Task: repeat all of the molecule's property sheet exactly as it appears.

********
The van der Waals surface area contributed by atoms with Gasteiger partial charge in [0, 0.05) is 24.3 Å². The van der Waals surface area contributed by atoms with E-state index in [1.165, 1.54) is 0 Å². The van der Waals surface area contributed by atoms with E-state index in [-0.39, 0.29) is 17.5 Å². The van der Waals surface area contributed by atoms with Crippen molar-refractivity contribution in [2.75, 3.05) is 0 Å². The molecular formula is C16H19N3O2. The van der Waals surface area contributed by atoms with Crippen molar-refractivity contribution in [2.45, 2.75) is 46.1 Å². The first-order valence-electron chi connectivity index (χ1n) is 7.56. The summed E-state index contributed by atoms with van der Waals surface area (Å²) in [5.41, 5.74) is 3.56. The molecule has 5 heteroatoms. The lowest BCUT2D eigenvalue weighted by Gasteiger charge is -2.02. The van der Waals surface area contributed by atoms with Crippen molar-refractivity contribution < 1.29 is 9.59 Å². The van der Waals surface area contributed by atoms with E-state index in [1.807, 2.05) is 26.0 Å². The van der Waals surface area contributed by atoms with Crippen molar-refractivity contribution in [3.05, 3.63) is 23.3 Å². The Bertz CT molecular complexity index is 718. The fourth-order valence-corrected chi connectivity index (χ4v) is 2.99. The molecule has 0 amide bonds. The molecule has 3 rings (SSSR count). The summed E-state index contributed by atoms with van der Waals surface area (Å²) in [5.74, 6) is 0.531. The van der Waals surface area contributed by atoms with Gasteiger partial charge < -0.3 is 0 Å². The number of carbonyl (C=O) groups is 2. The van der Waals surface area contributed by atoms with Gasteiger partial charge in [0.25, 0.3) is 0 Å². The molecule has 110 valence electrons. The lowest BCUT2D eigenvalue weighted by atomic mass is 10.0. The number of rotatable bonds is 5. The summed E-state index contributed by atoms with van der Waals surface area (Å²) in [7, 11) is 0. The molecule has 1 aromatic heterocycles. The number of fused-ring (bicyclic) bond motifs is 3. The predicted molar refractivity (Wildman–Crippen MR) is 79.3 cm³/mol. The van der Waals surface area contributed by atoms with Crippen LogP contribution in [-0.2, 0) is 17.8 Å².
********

The van der Waals surface area contributed by atoms with Gasteiger partial charge in [0, 0.05) is 24.3 Å². The van der Waals surface area contributed by atoms with E-state index in [1.165, 1.54) is 0 Å². The van der Waals surface area contributed by atoms with E-state index in [-0.39, 0.29) is 17.5 Å². The van der Waals surface area contributed by atoms with Crippen molar-refractivity contribution in [2.75, 3.05) is 0 Å². The molecular formula is C16H19N3O2. The van der Waals surface area contributed by atoms with Crippen molar-refractivity contribution in [2.45, 2.75) is 46.1 Å². The first-order valence-electron chi connectivity index (χ1n) is 7.56. The summed E-state index contributed by atoms with van der Waals surface area (Å²) in [5.41, 5.74) is 3.56. The molecule has 5 heteroatoms. The lowest BCUT2D eigenvalue weighted by Gasteiger charge is -2.02. The van der Waals surface area contributed by atoms with Crippen molar-refractivity contribution < 1.29 is 9.59 Å². The van der Waals surface area contributed by atoms with E-state index in [1.807, 2.05) is 26.0 Å². The van der Waals surface area contributed by atoms with Crippen molar-refractivity contribution in [3.05, 3.63) is 23.3 Å². The Bertz CT molecular complexity index is 718. The fourth-order valence-corrected chi connectivity index (χ4v) is 2.99. The molecule has 0 amide bonds. The molecule has 3 rings (SSSR count). The summed E-state index contributed by atoms with van der Waals surface area (Å²) in [5.74, 6) is 0.531. The van der Waals surface area contributed by atoms with Gasteiger partial charge < -0.3 is 0 Å². The number of carbonyl (C=O) groups is 2. The van der Waals surface area contributed by atoms with Gasteiger partial charge in [0.25, 0.3) is 0 Å². The molecule has 110 valence electrons. The lowest BCUT2D eigenvalue weighted by atomic mass is 10.0. The number of rotatable bonds is 5. The summed E-state index contributed by atoms with van der Waals surface area (Å²) in [7, 11) is 0. The molecule has 1 aromatic heterocycles. The number of fused-ring (bicyclic) bond motifs is 3. The predicted molar refractivity (Wildman–Crippen MR) is 79.3 cm³/mol. The van der Waals surface area contributed by atoms with Crippen LogP contribution in [-0.2, 0) is 17.8 Å².